Trending February 2024 # Immersive Training Apps: The Next Level Of Education For Employees # Suggested March 2024 # Top 9 Popular

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We’ve all heard the proverb about teaching a man to fish, but what if we also gave him an awesome fishing rod? Modern technology, and apps in particular allow us to achieve amazing things with our business, and one area that is a top priority for all is employee training.

Digital training apps make past-decade approaches to training (e.g. reading manuals, listening to lectures) look like fishing with a thread tied to a bamboo stick.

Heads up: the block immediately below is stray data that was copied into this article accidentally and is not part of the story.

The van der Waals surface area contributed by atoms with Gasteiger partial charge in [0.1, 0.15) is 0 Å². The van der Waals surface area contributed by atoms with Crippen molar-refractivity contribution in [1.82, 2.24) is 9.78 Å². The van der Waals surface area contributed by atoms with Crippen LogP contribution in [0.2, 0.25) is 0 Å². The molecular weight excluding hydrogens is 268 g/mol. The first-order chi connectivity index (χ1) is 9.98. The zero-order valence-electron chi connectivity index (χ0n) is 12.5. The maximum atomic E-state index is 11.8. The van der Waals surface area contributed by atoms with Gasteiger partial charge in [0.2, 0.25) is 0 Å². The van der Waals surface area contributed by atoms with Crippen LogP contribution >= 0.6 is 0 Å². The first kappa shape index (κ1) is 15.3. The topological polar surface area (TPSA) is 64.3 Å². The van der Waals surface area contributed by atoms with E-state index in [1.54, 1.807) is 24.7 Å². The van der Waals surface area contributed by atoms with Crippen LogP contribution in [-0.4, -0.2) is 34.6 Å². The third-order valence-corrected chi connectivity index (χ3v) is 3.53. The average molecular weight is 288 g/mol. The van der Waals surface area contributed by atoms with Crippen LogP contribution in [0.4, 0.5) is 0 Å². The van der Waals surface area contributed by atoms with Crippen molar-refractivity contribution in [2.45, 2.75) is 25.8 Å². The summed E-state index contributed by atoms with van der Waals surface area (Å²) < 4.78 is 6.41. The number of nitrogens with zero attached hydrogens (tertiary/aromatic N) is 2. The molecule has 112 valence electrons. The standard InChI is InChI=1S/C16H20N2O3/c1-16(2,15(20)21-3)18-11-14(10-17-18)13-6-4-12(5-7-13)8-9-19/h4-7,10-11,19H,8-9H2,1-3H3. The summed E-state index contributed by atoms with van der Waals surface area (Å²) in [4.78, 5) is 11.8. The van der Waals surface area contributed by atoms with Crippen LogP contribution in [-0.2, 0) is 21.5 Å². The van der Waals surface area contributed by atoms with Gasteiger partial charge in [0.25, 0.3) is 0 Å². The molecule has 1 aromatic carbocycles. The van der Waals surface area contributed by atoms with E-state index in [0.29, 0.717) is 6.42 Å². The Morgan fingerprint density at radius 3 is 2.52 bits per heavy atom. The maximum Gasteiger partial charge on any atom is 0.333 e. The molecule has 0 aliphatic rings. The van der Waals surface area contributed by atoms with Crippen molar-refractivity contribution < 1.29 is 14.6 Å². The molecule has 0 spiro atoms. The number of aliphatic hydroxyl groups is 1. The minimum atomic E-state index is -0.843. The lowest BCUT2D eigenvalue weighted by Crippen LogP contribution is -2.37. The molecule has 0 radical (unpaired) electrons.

It’s time to upgrade.

What do training apps look like?

Most of the time, a training app will be built specifically for one business or profession, and feature functionality and information intended to boost professional skills and knowledge. In other words, it replaces or adds to physical training and learning on the job. These apps can be built for different platforms like:

Mobile:

Desktop:

probably the most common format, being used since computers became indispensable in business. While such solutions are not as versatile as mobile, these apps are not limited to the restrictions of iOS/Android app stores.

xR:

How training apps are being used today

Some companies are loath to disclose details about their inner workings and software, but there are still plenty of brands and industries which have gone public over how training apps have benefitted them. Let’s go over a few examples:

1. Healthcare